Puerto RiKin is a blog that will concentrate on Puerto Rican genealogy. The aim is to showcase the ancestry of various Puerto Rican families beginning with my own heritage. I plan to blog about the Velez-Padilla Family of San German, the Gomez-Ruiz Family of Mayaguez, and the Viera-Carmona Family of Rio Piedras. My Puerto Rican kindred will be the focus of this Boricua blog, but I foresee highlighting branches of other family trees in the near future.
When it comes to choosing a genealogy website to search your family history, no site comes close to FamilySearch when you consider the total monthly cost associated with membership. While you can pay up to $25 per month for some genealogy search sites, FamilySearch is in a league of its own with the unbeatable monthly membership fee of $0.00.
I have free accounts on the top genealogy sites and paid the monthly membership charge for two months on a premiere site, but after comparing the paid site with FamilySearch, it just made more sense for me to start my family tree education on a free site. Since I have already made the decision that genealogy will be a lifelong hobby of mine, why should I pay $300 a year for the ability to search for millions of records when I can do the same for no cost on FamilySearch?
Sure I admit there is a small learning curve on FamilySearch and the paid sites might make the act of searching a bit easier, but for the cost involved I think it’s worth mastering FamilySearch and investing the money saved on other things, since genealogy in general is not an inexpensive hobby.
My strong recommendation for anyone getting started in searching their family history is to create an account on FamilySearch and check out online tutorials on how to use the site to it full capacity. Have fun!
My mother’s side of the family is from Mayagüez, Puerto Rico. The family names from Mayagüez are Gómez, Soler, Ruíz, and Santiago. Mayagüez, the largest city on the western side of the island, was founded in 1760. Most of the town’s settlers, including its founders, came originally from the Canary Islands. Mayagüez, whose population in 2010 was 89,080, has been one of the most progressive cities of Puerto Rico and, since the late 19th century, has been a center of political activity.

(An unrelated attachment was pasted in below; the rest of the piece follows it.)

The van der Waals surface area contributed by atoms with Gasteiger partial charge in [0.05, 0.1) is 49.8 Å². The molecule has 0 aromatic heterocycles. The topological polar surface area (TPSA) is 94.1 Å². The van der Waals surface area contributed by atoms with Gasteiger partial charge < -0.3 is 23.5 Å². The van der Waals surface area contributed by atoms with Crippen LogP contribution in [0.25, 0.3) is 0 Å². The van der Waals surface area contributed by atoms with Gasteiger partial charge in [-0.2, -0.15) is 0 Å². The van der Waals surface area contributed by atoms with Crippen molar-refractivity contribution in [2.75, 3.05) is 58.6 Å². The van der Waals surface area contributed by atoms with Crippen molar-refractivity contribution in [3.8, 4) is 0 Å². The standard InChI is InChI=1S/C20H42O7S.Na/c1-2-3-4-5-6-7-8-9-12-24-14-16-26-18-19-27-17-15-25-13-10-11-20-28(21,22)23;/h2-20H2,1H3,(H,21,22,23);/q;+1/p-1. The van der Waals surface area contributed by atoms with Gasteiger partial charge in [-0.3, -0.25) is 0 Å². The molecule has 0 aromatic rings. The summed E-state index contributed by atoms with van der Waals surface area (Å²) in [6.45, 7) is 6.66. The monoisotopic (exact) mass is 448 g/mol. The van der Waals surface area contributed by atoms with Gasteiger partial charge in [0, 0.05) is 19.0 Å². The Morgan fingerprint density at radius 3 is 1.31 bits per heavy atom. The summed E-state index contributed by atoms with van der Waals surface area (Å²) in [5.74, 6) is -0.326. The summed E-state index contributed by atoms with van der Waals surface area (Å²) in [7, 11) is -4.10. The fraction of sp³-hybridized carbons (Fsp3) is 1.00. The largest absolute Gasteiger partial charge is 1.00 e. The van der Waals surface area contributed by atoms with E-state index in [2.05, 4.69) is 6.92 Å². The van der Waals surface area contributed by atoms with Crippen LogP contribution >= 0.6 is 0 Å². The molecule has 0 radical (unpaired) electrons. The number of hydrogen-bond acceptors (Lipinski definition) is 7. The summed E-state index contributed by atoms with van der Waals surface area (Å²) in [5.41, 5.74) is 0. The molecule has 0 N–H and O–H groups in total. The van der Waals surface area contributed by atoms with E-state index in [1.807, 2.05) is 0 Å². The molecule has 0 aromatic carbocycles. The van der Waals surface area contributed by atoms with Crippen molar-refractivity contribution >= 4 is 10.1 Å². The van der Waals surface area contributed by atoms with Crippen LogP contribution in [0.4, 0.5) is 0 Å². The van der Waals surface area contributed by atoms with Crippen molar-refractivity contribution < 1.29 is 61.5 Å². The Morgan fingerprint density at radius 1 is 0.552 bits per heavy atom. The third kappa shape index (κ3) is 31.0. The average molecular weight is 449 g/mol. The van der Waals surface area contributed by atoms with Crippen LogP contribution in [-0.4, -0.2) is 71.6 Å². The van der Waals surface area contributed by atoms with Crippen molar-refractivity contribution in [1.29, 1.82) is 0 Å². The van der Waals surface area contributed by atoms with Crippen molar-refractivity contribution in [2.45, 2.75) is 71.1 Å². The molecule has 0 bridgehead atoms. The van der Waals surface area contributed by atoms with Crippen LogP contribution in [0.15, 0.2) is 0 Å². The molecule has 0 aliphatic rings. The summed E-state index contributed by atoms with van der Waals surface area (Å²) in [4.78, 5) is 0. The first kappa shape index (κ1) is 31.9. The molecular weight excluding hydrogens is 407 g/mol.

As a new amateur genealogist, I have come across a great number of websites, tools, and software that aim to assist me in growing my family tree. There is a wealth of resources in the field of family history and it is easy to get lost in all the research possibilities. As a beginner in tracing my kindred, it is important for me to connect with a community where I can learn from experts who have been successful in studying their ancestry.
As a proud member of Wikitree, I can say that I have found a dedicated community of family historians that are friendly, knowledgeable, and generous about sharing there genealogical challenges and triumphs. I joined Wikitree just two weeks ago and I already know that I will be active in the community for many years to come. Registering was easy and I appreciate that active members must sign an Honor Code to ensure that information is accurate and well sourced.
Wikitree was founded in 2008 and allows users individually to research and to contribute to their own personal family trees while building and collaborating on a singular worldwide family tree within the same system. The social-networking genealogy website has almost 24 million profiles and is edited by almost 715,000 genealogists from around the world.
I enjoyed creating my profile/bio, adding my family tree, and earning activity badges along the way. I hope to find other kin online that can help me break through my brick walls and filling the missing links in my family tree.
If you are new to genealogy and want to connect with a thriving community of genealogist of all skill levels, you cannot go wrong by becoming a Wikitree member. You can take a enormous leap forward in constructing your family tree and in the process help form a free universal platform that helps everyone connect to their common ancestors.
The Vélez-Padilla side of my family has a long rich history in San Germán, Puerto Rico. My genealogy analysis for this family line goes back to around 1805 with the birth of my 3rd great-grandmother, Dominga Ramírez. While conducting research on San Germán, I came across this incredibly informative mini-documentary on YouTube. It really gives a great historical perspective on the town of my Vélez-Padilla kin.